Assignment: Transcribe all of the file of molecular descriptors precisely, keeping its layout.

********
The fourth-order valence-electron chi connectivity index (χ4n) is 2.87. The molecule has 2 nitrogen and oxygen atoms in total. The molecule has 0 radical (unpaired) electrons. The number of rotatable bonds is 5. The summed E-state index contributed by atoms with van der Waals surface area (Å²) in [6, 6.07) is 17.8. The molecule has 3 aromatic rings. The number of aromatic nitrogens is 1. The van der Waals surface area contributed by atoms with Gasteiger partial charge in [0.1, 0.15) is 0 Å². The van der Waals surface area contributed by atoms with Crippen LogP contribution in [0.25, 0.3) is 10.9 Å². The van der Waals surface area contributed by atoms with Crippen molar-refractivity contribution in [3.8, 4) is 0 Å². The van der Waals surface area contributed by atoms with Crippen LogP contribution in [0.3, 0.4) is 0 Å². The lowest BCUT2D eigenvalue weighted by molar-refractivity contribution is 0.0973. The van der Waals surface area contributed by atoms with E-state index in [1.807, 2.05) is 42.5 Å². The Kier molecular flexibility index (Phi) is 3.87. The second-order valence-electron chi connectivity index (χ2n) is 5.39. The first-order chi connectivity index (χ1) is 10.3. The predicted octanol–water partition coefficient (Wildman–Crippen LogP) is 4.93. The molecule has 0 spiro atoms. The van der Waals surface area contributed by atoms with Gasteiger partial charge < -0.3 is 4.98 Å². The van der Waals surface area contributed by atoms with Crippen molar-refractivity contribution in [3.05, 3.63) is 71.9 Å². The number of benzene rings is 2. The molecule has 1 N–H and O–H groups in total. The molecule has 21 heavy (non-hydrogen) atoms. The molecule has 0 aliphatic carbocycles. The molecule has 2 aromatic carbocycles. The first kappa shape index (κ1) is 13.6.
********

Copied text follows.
The fourth-order valence-electron chi connectivity index (χ4n) is 2.87. The molecule has 2 nitrogen and oxygen atoms in total. The molecule has 0 radical (unpaired) electrons. The number of rotatable bonds is 5. The summed E-state index contributed by atoms with van der Waals surface area (Å²) in [6, 6.07) is 17.8. The molecule has 3 aromatic rings. The number of aromatic nitrogens is 1. The van der Waals surface area contributed by atoms with Gasteiger partial charge in [0.1, 0.15) is 0 Å². The van der Waals surface area contributed by atoms with Crippen LogP contribution in [0.25, 0.3) is 10.9 Å². The van der Waals surface area contributed by atoms with Crippen molar-refractivity contribution in [3.8, 4) is 0 Å². The van der Waals surface area contributed by atoms with Crippen LogP contribution in [0.3, 0.4) is 0 Å². The lowest BCUT2D eigenvalue weighted by molar-refractivity contribution is 0.0973. The van der Waals surface area contributed by atoms with E-state index in [1.807, 2.05) is 42.5 Å². The Kier molecular flexibility index (Phi) is 3.87. The second-order valence-electron chi connectivity index (χ2n) is 5.39. The first-order chi connectivity index (χ1) is 10.3. The predicted octanol–water partition coefficient (Wildman–Crippen LogP) is 4.93. The molecule has 0 spiro atoms. The van der Waals surface area contributed by atoms with Gasteiger partial charge < -0.3 is 4.98 Å². The van der Waals surface area contributed by atoms with Crippen molar-refractivity contribution in [3.05, 3.63) is 71.9 Å². The number of benzene rings is 2. The molecule has 1 N–H and O–H groups in total. The molecule has 21 heavy (non-hydrogen) atoms. The molecule has 0 aliphatic carbocycles. The molecule has 2 aromatic carbocycles. The first kappa shape index (κ1) is 13.6.